Trust Her Instincts: An Interview with Ris Lacoste


Three decades into a career in the food industry, this Washington, D.C., chef is not slowing down.

To say Ris Lacoste trusts her gut is probably an understatement. In a career spanning continents, coasts, and all sorts of culinary tastes, Lacoste has lived by the simple rule of instinct.

It’s certainly served her well. Lacoste is one of the premier chefs leading the restaurant scene of the nation’s capital; first helping open Twenty-One Federal, then as the executive chef of 1789 Restaurant, and later as the owner of her own concept, Ris.

Her innovative regional American fare draws national attention and has earned her numerous awards, including those from Wine Spectator, The Washington Post, and a nomination from the legendary James Beard Foundation. There’s also a stint on Food Network’s popular Iron Chef series and a Julia Child documentary she created for PBS.

With such an illustrious career, it’s hard to image that Lacoste ever wanted to be anything but a chef. But the fireman’s daughter always had the goal of working in, of all places, a medical office. Her pursuit of that career drew her out of her Massachusetts town and into a series of events that made her who she is today.

“I knew I had to go because I was being called forward, pushed forward, something beckoned me,” she says of her decision to abandon her pre-med plans at University of Rochester decades ago. She is sitting in the front café of her Washington, D.C. fine-dining concept, and sunlight is bouncing off of the polished wooden table in front of her as she recalls her past. But she’s not remembering how she got started in the industry. No, we’re discussing the seldom-examined transitions—when a professional moves from one phase of inspiration to the next. In a sense, we’re discussing her exit strategy.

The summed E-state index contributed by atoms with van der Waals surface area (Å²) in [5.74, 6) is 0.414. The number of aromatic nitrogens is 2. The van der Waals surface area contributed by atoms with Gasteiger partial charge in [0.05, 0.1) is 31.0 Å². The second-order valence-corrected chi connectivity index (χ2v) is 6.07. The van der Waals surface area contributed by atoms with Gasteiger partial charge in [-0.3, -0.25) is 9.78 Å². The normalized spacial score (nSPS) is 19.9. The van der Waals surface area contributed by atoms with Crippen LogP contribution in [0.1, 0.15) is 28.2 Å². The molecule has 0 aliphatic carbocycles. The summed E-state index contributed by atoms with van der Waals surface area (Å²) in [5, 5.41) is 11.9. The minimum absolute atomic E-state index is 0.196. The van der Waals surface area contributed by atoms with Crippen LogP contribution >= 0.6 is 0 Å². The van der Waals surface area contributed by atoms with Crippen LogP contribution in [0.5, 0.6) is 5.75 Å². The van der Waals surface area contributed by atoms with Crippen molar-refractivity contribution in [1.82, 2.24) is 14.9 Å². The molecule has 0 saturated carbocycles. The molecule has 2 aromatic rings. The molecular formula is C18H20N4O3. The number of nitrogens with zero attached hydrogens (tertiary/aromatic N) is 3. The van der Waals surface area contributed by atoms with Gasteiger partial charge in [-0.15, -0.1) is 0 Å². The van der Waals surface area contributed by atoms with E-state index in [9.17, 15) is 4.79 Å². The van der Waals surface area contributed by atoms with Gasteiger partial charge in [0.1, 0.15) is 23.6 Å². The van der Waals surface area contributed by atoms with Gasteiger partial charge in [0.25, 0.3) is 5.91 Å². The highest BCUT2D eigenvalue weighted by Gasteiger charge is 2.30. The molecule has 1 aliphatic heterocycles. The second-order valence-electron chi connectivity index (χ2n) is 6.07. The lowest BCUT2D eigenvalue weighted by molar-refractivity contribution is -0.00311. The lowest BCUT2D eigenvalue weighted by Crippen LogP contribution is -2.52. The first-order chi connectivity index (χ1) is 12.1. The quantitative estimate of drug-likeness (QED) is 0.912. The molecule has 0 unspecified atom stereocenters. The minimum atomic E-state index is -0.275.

“I get these revelations, and that’s how I know,” she says of her motivation to try new ventures. She describes her professional transitions, which as with most artists are complicatedly intertwined with personal ones, as “difficult.” Whether it was her move from New England to San Francisco or her trek back across the country then across the Atlantic to arrive in Paris in 1976, there were always tears involved.

“In Paris, I had the realization that these transitions were tough because at each place I was creating a world around me and it’s tough to lose everyone,” she says.

While in Paris she experienced somewhat of a divine intervention. A chance meeting landed her a job in an office (her new dream!) at La Varenne École de Cuisine, the famed French culinary school.

“I was typing and editing recipes half a day in exchange for lunch and the opportunity to sit in on cooking demos,” she says. That job expanded into a full-time secretarial position at the school, which came with the compensation of a culinary degree and lodging.

“It was fabulous. I was so happy to have a place to hang my hat,” she says.

So begins the life of Lacoste as many in the industry know it.


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